The decision to repoint is most often related to some obvious
sign of deterioration, such as:
- disintegrating mortar,
- cracks in mortar joints,
- loose bricks or stones,
- damp walls, or
- damaged plasterwork.
It is, however, erroneous to assume that repointing alone will
solve deficiencies that result from other problems. The root
cause of the deterioration leaking roofs or gutters,
differential settlement of the building, capillary action causing
rising damp, or extreme weather exposure should always
be dealt with prior to beginning work. Without appropriate repairs
to eliminate the source of the problem, mortar deterioration will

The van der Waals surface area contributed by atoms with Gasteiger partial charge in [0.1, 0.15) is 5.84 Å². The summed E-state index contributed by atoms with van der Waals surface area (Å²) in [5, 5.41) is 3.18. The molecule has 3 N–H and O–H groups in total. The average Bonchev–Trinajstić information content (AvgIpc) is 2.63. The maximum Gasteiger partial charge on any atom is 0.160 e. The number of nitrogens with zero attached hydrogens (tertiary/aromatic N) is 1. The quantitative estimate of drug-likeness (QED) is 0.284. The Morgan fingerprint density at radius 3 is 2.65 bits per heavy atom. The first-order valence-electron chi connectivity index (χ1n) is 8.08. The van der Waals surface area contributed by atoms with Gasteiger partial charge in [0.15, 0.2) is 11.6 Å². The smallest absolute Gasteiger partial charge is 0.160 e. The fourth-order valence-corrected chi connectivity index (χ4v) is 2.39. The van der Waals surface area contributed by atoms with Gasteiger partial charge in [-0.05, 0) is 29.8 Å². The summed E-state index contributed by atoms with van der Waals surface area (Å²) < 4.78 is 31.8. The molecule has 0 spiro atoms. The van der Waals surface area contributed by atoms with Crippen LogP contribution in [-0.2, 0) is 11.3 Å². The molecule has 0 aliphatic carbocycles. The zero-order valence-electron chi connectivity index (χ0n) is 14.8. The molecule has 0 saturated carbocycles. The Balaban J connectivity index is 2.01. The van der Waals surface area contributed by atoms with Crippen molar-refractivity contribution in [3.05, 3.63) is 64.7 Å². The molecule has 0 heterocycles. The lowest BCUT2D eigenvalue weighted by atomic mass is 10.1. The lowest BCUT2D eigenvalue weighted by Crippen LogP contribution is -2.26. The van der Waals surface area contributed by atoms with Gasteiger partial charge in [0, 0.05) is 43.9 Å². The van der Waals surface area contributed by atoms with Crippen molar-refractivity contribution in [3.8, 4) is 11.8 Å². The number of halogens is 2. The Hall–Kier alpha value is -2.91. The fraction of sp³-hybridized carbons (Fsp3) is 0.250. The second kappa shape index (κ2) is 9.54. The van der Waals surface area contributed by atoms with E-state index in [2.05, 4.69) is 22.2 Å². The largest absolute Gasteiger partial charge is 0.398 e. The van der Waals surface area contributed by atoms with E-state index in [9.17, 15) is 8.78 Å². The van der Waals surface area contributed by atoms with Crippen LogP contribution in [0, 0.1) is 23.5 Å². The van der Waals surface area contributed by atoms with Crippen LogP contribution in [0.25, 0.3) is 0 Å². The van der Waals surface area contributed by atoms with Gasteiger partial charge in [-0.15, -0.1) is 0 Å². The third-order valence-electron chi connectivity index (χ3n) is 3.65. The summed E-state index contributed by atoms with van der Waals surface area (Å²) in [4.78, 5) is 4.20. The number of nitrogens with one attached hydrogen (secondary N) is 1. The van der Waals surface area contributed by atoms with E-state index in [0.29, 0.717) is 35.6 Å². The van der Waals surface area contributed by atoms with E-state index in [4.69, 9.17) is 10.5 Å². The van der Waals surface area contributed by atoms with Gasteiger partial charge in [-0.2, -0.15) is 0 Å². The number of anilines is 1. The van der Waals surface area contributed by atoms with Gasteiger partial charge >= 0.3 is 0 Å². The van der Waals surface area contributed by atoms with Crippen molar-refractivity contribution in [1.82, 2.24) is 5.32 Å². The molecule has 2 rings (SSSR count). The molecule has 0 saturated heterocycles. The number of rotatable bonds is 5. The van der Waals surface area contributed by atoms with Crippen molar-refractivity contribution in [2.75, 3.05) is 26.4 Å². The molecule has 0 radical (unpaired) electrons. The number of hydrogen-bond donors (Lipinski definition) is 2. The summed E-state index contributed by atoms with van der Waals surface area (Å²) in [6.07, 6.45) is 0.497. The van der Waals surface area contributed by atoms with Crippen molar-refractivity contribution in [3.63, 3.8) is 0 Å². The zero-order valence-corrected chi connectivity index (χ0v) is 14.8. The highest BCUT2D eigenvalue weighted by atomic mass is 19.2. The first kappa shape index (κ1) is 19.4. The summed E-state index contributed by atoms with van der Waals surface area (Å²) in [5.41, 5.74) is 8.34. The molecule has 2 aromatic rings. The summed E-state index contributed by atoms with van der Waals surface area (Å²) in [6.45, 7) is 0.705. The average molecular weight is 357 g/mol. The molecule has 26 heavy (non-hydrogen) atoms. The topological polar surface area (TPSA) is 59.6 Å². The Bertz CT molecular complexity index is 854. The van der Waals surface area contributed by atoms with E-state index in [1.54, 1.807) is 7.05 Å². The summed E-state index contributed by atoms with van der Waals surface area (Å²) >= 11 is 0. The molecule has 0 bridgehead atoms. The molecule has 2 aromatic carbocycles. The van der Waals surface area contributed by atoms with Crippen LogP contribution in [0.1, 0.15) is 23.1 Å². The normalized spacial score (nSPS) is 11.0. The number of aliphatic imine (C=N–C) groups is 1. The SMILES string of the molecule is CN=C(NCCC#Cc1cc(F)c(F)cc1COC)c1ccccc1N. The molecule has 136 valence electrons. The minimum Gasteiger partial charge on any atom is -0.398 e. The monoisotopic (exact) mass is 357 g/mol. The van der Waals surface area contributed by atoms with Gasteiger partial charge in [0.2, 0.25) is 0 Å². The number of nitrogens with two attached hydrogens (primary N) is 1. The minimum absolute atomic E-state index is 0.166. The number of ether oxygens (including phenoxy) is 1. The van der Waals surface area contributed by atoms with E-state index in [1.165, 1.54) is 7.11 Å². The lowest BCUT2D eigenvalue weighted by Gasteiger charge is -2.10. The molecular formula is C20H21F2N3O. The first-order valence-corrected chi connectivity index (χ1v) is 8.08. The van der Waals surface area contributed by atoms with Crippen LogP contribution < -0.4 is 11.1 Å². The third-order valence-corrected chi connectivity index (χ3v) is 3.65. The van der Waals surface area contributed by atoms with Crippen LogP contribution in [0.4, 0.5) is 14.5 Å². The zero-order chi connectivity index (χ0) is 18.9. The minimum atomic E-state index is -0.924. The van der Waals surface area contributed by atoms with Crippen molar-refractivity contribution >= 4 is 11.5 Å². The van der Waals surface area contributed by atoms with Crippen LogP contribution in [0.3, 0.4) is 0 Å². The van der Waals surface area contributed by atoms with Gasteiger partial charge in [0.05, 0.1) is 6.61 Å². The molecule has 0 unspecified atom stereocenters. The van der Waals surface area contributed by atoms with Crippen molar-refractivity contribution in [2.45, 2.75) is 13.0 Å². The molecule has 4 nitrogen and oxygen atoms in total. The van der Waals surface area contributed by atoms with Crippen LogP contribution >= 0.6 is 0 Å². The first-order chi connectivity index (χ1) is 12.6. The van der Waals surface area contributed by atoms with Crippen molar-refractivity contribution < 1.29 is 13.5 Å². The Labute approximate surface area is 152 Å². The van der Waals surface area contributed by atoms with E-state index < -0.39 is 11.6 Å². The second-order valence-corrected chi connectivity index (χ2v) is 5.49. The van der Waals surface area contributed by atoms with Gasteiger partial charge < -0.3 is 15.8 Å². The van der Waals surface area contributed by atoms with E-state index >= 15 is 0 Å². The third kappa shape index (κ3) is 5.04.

continue and any repointing will have been a waste of time and
Use of Consultants
Because there are so many possible causes for deterioration
in historic buildings, it may be desirable to retain a consultant,
such as a historic architect or architectural conservator,
to analyze the building.
In addition to determining the most appropriate solutions to
the problems, a consultant can prepare specifications
which reflect the particular requirements of each job and can
provide oversight of the work in progress.
Referrals to preservation consultants frequently can be obtained
from State Historic Preservation Offices, the American Institute
for Conservation of Historic and Artistic Works (AIC), the Association
for Preservation Technology (APT), and local chapters of the American
Institute of Architects (AIA).